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  • Toward a Commonsense Answer to the Special Composition Question.Chad Carmichael - 2015 - Australasian Journal of Philosophy 93 (3):475-490.
    The special composition question is the question, ‘When do some things compose something?’ The answers to this question in the literature have largely been at odds with common sense, either by allowing that any two things compose something, or by denying the existence of most ordinary composite objects. I propose a new ‘series-style’ answer to the special composition question that accords much more closely with common sense, and I defend this answer from van Inwagen's objections. Specifically, I will argue that (...)
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  • De l’Universalisme au Monisme.Guillaume Bucchioni - 2020 - Ithaque 2020:49-79.
    Dans son article From Nihilism to Monism, Jonathan Schaffer montre que les partisans du Nihilisme de la Composition ont de bonnes raisons d’accepter le Monisme d’Existence plutôt que le Nihilisme. De manière analogue, nous souhaitons montrer ici que les partisans de l’Universalisme de la Composition ont de bonnes raisons d’accepter le Monisme de Priorité. Pour montrer cela, nous allons proposer et défendre l’argument suivant : Prémisse 1. Si l’Universalisme de la Composition est vrai alors le Cosmos existe. Prémisse 2. Si (...)
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  • What Do the Folk Think About Composition and Does It Matter?Daniel Z. Korman & Chad Carmichael - 2017 - In David Rose (ed.), Experimental Metaphysics. London: Bloomsbury Academic. pp. 187-206.
    Rose and Schaffer (forthcoming) argue that teleological thinking has a substantial influence on folk intuitions about composition. They take this to show (i) that we should not rely on folk intuitions about composition and (ii) that we therefore should not reject theories of composition on the basis of intuitions about composition. We cast doubt on the teleological interpretation of folk judgments about composition; we show how their debunking argument can be resisted, even on the assumption that folk intuitions have a (...)
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  • Parthood.Theodore Sider - 2007 - Philosophical Review 116 (1):51-91.
    There will be a few themes. One to get us going: expansion versus contraction. About an object, o, and the region, R, of space(time) in which o is exactly located,1 we may ask: i) must there exist expansions of o: objects in filled superregions2 of R? ii) must there exist contractions of o: objects in filled subregions of..
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  • Animalism.Andrew M. Bailey - 2015 - Philosophy Compass 10 (12):867-883.
    Among your closest associates is a certain human animal – a living, breathing, organism. You see it when you look in the mirror. When it is sick, you don't feel too well. Where it goes, you go. And, one thinks, where you go, it must follow. Indeed, you can make it move through sheer force of will. You bear, in short, an important and intimate relation to this, your animal. So too rest of us with our animals. Animalism says that (...)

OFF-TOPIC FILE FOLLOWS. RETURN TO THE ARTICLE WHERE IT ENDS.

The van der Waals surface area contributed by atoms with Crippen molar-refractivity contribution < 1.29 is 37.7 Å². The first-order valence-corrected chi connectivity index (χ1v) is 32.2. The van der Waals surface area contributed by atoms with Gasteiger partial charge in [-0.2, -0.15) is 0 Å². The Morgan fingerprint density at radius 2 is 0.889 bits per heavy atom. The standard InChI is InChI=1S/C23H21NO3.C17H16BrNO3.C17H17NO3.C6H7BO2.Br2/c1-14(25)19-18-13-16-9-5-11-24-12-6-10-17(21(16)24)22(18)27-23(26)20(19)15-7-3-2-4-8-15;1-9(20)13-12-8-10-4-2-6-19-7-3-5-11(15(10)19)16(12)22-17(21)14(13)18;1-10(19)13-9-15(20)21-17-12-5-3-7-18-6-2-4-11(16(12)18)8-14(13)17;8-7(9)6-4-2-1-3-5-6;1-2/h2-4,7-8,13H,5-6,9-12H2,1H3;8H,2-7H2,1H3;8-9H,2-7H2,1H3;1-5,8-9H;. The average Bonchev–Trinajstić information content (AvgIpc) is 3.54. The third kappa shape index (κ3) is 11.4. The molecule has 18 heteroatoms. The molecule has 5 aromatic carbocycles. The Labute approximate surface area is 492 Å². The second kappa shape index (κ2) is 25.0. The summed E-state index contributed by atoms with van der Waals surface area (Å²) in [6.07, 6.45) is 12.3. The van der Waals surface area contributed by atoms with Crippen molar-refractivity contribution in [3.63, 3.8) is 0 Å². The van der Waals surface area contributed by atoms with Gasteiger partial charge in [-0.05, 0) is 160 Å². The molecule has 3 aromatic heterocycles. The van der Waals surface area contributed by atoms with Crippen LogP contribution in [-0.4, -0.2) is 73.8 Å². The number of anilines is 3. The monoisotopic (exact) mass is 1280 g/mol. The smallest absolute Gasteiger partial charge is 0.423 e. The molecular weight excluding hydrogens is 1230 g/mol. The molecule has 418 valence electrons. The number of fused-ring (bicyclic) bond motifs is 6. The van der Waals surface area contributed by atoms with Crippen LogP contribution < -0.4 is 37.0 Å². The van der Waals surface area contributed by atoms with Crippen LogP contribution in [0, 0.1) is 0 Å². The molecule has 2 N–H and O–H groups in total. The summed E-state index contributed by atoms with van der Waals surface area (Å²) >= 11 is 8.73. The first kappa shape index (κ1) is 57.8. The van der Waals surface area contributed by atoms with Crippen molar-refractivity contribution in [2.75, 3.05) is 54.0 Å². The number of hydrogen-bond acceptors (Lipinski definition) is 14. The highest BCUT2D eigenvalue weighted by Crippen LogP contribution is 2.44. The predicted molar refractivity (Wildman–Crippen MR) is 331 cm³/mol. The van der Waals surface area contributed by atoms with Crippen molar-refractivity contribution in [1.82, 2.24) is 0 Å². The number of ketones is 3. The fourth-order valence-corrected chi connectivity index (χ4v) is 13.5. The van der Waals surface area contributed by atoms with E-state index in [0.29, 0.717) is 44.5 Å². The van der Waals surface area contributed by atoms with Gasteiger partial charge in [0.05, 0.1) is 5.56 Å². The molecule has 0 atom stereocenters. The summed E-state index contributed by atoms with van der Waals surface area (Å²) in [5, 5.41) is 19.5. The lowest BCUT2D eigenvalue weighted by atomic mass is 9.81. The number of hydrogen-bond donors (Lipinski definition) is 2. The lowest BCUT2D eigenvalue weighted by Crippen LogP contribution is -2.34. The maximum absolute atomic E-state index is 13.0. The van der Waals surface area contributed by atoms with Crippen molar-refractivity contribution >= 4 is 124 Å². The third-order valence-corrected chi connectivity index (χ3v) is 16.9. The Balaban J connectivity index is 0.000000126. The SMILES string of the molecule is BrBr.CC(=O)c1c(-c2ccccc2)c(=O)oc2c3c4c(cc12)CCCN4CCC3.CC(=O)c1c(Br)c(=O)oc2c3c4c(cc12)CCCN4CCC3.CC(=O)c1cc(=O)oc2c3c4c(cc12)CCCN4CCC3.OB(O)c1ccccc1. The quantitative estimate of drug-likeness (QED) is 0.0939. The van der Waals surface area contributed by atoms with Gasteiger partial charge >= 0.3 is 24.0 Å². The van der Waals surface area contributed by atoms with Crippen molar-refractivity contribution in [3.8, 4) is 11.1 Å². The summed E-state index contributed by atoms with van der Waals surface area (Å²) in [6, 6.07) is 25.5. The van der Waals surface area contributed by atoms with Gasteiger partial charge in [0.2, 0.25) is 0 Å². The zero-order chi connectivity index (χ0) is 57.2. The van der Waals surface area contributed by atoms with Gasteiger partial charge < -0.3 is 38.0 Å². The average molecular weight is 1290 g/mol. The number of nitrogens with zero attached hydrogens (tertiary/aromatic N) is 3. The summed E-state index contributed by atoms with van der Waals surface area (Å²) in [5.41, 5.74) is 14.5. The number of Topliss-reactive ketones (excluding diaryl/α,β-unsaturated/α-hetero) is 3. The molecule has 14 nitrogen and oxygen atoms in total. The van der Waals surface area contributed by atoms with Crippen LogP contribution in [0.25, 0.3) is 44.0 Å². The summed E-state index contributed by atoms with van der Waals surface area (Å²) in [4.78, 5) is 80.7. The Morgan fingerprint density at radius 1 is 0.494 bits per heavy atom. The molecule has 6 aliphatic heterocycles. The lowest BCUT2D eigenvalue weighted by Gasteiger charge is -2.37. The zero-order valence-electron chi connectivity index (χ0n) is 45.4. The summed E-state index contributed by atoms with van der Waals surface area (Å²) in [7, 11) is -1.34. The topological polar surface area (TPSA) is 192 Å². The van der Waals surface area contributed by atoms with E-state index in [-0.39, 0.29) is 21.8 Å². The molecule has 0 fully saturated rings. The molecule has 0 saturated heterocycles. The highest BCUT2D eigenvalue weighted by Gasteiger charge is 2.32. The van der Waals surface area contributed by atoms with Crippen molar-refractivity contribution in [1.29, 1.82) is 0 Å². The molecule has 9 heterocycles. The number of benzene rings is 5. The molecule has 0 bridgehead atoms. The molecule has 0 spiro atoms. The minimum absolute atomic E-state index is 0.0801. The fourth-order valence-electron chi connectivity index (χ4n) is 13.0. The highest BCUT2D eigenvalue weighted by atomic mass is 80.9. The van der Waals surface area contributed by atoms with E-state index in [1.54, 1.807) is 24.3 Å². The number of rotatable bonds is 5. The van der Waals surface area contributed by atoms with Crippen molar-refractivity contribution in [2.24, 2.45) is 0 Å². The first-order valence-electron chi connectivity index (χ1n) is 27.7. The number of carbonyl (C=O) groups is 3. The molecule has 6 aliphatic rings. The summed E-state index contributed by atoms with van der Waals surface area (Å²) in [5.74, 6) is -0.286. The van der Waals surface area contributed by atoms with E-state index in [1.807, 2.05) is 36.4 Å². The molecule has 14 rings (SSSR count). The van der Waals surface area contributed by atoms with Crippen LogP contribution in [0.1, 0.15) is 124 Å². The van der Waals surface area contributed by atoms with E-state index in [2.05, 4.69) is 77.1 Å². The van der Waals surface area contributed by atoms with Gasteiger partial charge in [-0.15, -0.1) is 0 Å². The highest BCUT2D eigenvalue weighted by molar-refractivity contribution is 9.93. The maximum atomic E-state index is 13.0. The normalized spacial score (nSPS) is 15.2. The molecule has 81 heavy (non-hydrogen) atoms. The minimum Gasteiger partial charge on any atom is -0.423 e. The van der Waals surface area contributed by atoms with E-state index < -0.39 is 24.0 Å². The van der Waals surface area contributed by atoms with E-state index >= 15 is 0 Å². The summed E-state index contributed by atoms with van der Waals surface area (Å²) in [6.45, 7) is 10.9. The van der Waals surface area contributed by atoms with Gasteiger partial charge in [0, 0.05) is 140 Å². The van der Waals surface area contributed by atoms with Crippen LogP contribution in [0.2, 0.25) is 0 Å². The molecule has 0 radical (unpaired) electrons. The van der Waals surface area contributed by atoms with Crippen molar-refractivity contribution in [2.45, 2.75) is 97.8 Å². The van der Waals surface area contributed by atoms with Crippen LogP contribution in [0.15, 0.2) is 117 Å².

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  • No Hope in the Dark: Problems for Four-Dimensionalism.Jonathan J. Loose - 2019 - European Journal for Philosophy of Religion 11 (3):31-47.
    Whether or not it is coherent to place hope in a future life beyond the grave has become a central question in the larger debate about whether a materialist view of human persons can accommodate Christian belief. Hud Hudson defends a four-dimensional account of resurrection in order to avoid persistent difficulties experienced by three-dimensionalist animalism. I present two difficulties unique to Hudson’s view. The first problem of counterpart hope is a manifestation of a general weakness of four-dimensional views to accommodate (...)
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  • You Are An Animal.Andrew M. Bailey - 2016 - Res Philosophica 93 (1):205-218.
    According to the doctrine of animalism, we are animals in the primary and non-derivative sense. In this article, I introduce and defend a novel argument for the view.
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  • Arguing to Theism From Consciousness.Ben Page - 2020 - Faith and Philosophy 37 (3):336-362.
    I provide an argument from consciousness for God’s existence. I first consider a version of the argument which is ultimately difficult to evaluate. I then consider a stronger argument, on which consciousness, given our worldly laws of nature, is rather substantial evidence for God’s existence. It is this latter argument the paper largely focuses on, both in setting it out and defending it from various objections.
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  • Ontic Vagueness and Metaphysical Indeterminacy.J. Robert G. Williams - 2008 - Philosophy Compass 3 (4):763-788.
    Might it be that world itself, independently of what we know about it or how we represent it, is metaphysically indeterminate? This article tackles in turn a series of questions: In what sorts of cases might we posit metaphysical indeterminacy? What is it for a given case of indefiniteness to be 'metaphysical'? How does the phenomenon relate to 'ontic vagueness', the existence of 'vague objects', 'de re indeterminacy' and the like? How might the logic work? Are there reasons for postulating (...)